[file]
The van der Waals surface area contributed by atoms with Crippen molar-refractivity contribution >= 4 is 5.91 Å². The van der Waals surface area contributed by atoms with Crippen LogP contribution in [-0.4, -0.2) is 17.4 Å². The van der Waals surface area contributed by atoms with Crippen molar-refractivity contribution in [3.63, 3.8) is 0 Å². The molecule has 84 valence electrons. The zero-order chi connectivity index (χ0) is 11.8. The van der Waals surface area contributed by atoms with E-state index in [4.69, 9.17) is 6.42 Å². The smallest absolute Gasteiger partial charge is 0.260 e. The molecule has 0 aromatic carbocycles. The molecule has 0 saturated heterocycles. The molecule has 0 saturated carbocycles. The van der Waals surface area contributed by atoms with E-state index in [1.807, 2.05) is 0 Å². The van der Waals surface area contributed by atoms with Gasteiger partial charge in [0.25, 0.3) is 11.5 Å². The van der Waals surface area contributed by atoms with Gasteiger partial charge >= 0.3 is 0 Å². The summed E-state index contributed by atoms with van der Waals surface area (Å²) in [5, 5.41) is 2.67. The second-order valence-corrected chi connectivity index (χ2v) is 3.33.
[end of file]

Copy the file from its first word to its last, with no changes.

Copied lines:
The van der Waals surface area contributed by atoms with Crippen molar-refractivity contribution >= 4 is 5.91 Å². The van der Waals surface area contributed by atoms with Crippen LogP contribution in [-0.4, -0.2) is 17.4 Å². The van der Waals surface area contributed by atoms with Crippen molar-refractivity contribution in [3.63, 3.8) is 0 Å². The molecule has 84 valence electrons. The zero-order chi connectivity index (χ0) is 11.8. The van der Waals surface area contributed by atoms with E-state index in [4.69, 9.17) is 6.42 Å². The smallest absolute Gasteiger partial charge is 0.260 e. The molecule has 0 aromatic carbocycles. The molecule has 0 saturated heterocycles. The molecule has 0 saturated carbocycles. The van der Waals surface area contributed by atoms with E-state index in [1.807, 2.05) is 0 Å². The van der Waals surface area contributed by atoms with Gasteiger partial charge in [0.25, 0.3) is 11.5 Å². The van der Waals surface area contributed by atoms with Gasteiger partial charge >= 0.3 is 0 Å². The summed E-state index contributed by atoms with van der Waals surface area (Å²) in [5, 5.41) is 2.67. The second-order valence-corrected chi connectivity index (χ2v) is 3.33.